fulness of swearing; and it is also declared that for every idle word that men shall speak, they shall give account thereof in the day of judgment."Therefore, how can any man swear, or take the name of the Lord in vain; seeing that for all these things, God will bring us to an account in that awful day when we must all appear before the judgment seat of Christ, to give account of the deeds done in the body, whether they be good, or whether they be evil: therefore how ought we to be engaged in doing our day's work in the day time!
One little occurrence in the life of this dear youth perhaps may be some encouragement to others to go and do likewise. On coming home from his work, about six miles off, on foot, the day preceding Quarterly meeting, he told me there had been an exercise on his mind for some days, to bring E. H. from Frankford to the Quarterly meeting, as she had no way of coming; that is, said he, if thee is willing that I should have the horse and chair; to which I had no objection, and he accordingly went and brought her. After his death, this little piece was, found amongst his papers, which it seems had been their conversation on the road, and he styled it "the powerful effect of religion on the mind,” related by E. H. as having occurred in her travels through North Carolina.
Stopping on the road to feed their horses, she espied a small log house, and felt inclined to go to it. When she came to the door, she found an ald negro man making shoes. She went in and asked him if he lived there. He said “Yes.” E. H. then asked him, hast thou any wife and children? He told her he had. E. H. Art thou a slave? The old man answered “Yes.” E. H. Where is thy wife and children? He replied, “One at one place, and another at another place. Master sold them.” But when she came to inquire into the state of his mind, he said, “About twelve years ago God visited me (but he had often visited me) but about twelve years ago, as I told you, God visited me, and I closed in with the visitation; and he has made rough paths smooth, and bitter things sweet to me; such as parting with my wife and children. I used to be very wicked, and master used to beat me because I was wicked: but now God has altered master's heart; and now, master dont care what time I get up in the morning, I can always get my day's work done in time, so that I can always have an hour or two every day to wait upon God.” E. H. inquired how he waited upon God. The old man answered, “Sometimes I sing,--sometimes I pray,—and sometimes I feel (clapping his hand to his breast) to be still and wait upon God in silence."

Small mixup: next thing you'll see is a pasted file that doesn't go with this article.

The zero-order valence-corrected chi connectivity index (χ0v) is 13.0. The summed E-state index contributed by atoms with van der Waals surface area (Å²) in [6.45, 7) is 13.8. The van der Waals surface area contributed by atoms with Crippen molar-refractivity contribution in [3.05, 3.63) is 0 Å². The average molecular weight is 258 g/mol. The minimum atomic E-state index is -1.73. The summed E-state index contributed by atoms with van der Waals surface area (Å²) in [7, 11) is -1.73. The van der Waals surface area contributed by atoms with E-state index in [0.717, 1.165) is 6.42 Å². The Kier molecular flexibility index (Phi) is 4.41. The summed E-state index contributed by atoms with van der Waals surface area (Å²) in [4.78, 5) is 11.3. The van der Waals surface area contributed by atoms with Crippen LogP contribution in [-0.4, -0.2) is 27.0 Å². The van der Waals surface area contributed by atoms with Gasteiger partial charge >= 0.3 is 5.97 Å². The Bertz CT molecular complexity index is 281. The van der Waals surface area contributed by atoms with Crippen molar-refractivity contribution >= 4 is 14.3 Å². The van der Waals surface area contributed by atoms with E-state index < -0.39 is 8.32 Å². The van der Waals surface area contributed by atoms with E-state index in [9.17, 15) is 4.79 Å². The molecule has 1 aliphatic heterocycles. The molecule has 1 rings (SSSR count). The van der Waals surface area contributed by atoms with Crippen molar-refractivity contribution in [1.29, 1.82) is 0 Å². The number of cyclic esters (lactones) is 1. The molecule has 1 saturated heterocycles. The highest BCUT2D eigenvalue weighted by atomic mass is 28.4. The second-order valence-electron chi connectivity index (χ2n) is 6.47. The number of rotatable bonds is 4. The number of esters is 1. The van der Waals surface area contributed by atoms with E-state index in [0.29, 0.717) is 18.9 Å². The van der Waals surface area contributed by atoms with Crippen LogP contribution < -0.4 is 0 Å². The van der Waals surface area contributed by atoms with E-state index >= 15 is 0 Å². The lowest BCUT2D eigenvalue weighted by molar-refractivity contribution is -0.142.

Thankfulness for Recovery from Sickness. Written by Mary Watson, wife of Dr. John Watson, formerly of
To thee, health's kind restorer, raise
The grateful offering, thanks and praise.
And humble are my thanks to thee,
For all thy mercies, ever new,
And all thy blessings granted me. Oh! may they never be forgot;
But constant gratitude inspire; And from my mind forever blot,
All vain and unrestrained desire. If I look round on every side,
With blessings I've been trid,
Hath always been suppli’d.
In confidence to thee,
And in ward poverty;
Us through this vale of grief,
But always found relief,
Thy goodness far and wide,
Where they may be supplied With every good and needful thing,
Both here and in the end,
To this may I attend.
By this unerring guide be taught,
To lead a humble life,
And put an end to strife: